17:10 You can do amazing things with macros, as long as you have really thought through your usage.
17:11 Part of that is making sure that macros are getting you enough bang for your buck to make it worth losing functional composition, etc.
17:13 mduerksen: cemerick: yes, and that is hard to find out if you start from scratch. dnolen: i haven't heard of racket yet, is there some code if can dive into?
17:14 It was PLT-Scheme
17:14 It has a lot of amazing stuff in it.
17:16 mduerksen: qbg, cemerick, dnolen: thanks. seeing some code which has maxed out the possibilities of macros will be very helpful to grasp the scope of that topic. i don't wan't to miss out something ;)
17:17 qbg: If you want to be scared, take a look at the source of for in Clojure
17:17 cemerick: mduerksen: I think someone was working on a reimplementation of CL's LOOP in Clojure. That's sure to be pretty epic.
17:18 qbg: ITERATE would be nicer
17:18 dnolen: mduerksen: Clojure itself is the result of many macros.
17:20 KirinDave: cemerick: If you've got clojure-type aware combinator parsers, it's not so hard.
17:20 cemerick: Unlike most ad-hoc macros which break horribly, Loop actually has error semantics.
17:20 cemerick: So some sort of more-formal-than-most parsing is mandated.
17:20 mduerksen: dnolen: yes, i've already seen some of them, but they don't seem to be a prototype for abstraction rather than flow-control (the preferred usage of macros which i get know)
17:21 qbg: The syntax-parse stuff in my syntax-rules implementation should make parsing loop easy also
17:21 cemerick: KirinDave: yeah, there's various parsec impls floating around
17:21 KirinDave: I wish everyone would do it that way, tbh
17:22 The way that clojure makes macro errors somewhat opaque means that some formalism wouldn't hurt there.
17:23 dnolen: mduerksen: ? macros are a form of abstraction.
17:23 KirinDave: Like, I remember working with Enlive and not lein wasn't including the resource dir as a valid source to the jvm.
17:23 amalloy: ,(binding [doc dec] #'doc)
17:23 clojurebot: #'clojure.core/doc
17:23 KirinDave: So it wasn't finding the template file
17:23 amalloy: why doesn't that print dec?
17:23 KirinDave: And how clojure reported this was by just barfing and not passing up the file-not-found exception. :(
17:24 amalloy: ,(binding [doc dec] (#'doc 1)) ; but this prints 0?
17:24 clojurebot: 0
17:28 mduerksen: dnolen: ok the word abstraction is too unspecific, i meant it more in the sense of data and capability characteristics (or something like that)
17:32 mids: why is the #' reader macro used for (run-jetty #'adder.core/app ...) and (def app (-> #'handler ...)) in http://
17:32 it also works when I just use the symbol, this is also what mark uses in some of his other ring documentation. can you explain me the difference?
17:33 amalloy: mids: if someone rebinds app later, #'app will pick up the new meaning, while app will still refer to the old value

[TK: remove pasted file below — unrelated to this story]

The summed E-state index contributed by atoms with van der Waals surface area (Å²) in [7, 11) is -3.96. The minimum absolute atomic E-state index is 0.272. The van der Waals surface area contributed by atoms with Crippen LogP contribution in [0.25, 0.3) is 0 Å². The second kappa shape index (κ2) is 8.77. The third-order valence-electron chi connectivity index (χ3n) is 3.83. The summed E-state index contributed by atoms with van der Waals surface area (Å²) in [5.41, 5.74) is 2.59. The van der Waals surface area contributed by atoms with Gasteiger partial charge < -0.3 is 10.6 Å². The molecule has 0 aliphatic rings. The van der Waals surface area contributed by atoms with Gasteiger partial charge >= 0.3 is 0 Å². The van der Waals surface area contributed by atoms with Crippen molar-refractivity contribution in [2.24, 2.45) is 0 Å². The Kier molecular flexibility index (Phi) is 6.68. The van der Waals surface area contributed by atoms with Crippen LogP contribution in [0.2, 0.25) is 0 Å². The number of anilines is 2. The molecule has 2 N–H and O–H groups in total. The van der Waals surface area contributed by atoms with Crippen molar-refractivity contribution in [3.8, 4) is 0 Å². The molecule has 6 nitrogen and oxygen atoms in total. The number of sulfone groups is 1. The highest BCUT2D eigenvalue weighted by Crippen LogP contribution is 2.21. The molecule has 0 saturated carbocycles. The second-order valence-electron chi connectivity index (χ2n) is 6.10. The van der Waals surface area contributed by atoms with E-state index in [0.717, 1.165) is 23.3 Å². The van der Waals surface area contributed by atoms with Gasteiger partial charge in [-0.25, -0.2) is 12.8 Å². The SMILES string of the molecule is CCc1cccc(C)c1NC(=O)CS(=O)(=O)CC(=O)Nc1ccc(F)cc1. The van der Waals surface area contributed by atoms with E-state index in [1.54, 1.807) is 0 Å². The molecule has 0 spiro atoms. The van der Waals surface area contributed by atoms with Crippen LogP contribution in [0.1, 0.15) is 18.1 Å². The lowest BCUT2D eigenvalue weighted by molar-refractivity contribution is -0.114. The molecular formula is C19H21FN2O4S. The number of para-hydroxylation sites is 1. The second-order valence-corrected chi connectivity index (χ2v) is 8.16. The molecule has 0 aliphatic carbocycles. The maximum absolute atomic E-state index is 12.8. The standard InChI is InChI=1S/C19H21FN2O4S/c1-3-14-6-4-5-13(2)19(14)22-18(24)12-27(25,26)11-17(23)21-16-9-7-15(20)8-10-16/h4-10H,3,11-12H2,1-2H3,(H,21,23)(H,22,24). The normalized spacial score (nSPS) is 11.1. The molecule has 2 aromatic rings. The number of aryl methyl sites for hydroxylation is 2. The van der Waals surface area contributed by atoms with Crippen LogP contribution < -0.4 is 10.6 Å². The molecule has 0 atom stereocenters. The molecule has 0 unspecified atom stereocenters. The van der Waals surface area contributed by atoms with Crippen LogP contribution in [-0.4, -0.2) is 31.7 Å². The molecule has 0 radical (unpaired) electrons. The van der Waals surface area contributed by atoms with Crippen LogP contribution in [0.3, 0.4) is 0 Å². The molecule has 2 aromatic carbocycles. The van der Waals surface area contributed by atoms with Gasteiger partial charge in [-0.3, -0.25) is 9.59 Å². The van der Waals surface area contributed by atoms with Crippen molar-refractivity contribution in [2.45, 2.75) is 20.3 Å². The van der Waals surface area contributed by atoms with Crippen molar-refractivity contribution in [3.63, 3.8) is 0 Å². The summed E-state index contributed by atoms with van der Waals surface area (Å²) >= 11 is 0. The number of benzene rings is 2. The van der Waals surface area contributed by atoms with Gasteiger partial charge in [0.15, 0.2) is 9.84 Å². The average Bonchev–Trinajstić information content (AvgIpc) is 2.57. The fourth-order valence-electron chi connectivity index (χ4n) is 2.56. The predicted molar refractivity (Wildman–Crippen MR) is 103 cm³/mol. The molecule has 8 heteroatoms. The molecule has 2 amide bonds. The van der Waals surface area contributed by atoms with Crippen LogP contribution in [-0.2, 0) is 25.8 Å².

17:34 mids: so #' is typically used during development?
17:34 (in this context)
17:35 qbg: ,(binding [doc dec] (println #'doc (= @#'doc dec)))
17:35 clojurebot: #'clojure.core/doc true
17:36 amalloy: qbg: ah, i think i see
17:36 qbg: binding changes the value, not the name!
17:36 amalloy: ,(binding [doc dec] (println @#'doc doc))
17:36 clojurebot: java.lang.Exception: Can't take value of a macro: #'clojure.core/doc
17:37 amalloy: ,(binding [doc dec] (println @#'doc))
17:37 clojurebot: #<core$dec clojure.core$dec@1962534>
17:41 mids: I dont quite understand the clojurebot samples in relation to this
17:42 Raynes: mids: His testing is entirely unrelated to your questions.
17:42 I think it was just bad timing.
17:42 mids: ah :)
18:07 qbg: Hopefully just one remaining issue to solve with my syntax-rules library
18:07 The extra features generate *so* many edge cases
18:08 But they are so useful
18:09 I also need to HDD a better templating system some day, but not for the first release
18:15 I wonder if the Racket people are working on something like that...
18:15 lancepantz: is there a way to break out of an infinite loop in a slime repl without killing swank-clojure?
18:15 qbg: (or already have something)
18:15 C-c C-c
18:16 Should also be in the menu
18:17 lancepantz: thanks qbg
19:08 ossareh: qbg: what is your syntax rules lib?
19:20 amalloy: ossareh: he's implementing scheme's syntax-rules macro system in clojure. i don't know a lot about scheme, but i gather the idea is to make the simple "template with some blanks to fill in" macro case easier/clearer
19:52 cemerick: LauJensen: That's a very unfortunate blog post of yours. :-(
20:05 qbg: ossareh: It makes tearing apart expressions with complex grammars easy and allows you to fill in templates
20:05 Useful for many macros that are just a layer of sugar above functions
20:06 and more complicated things
20:43 scottj: dnolen: what's the "design for async code" project you mentioned on HN?
20:44 clojurebot: #<RuntimeException java.lang.RuntimeException: java.lang.Exception: 503>
21:58 amalloy: clojurebot: did hiredman break you, or are you just enjoying exceptions?
21:59 amalloy: thanks. that's really helpful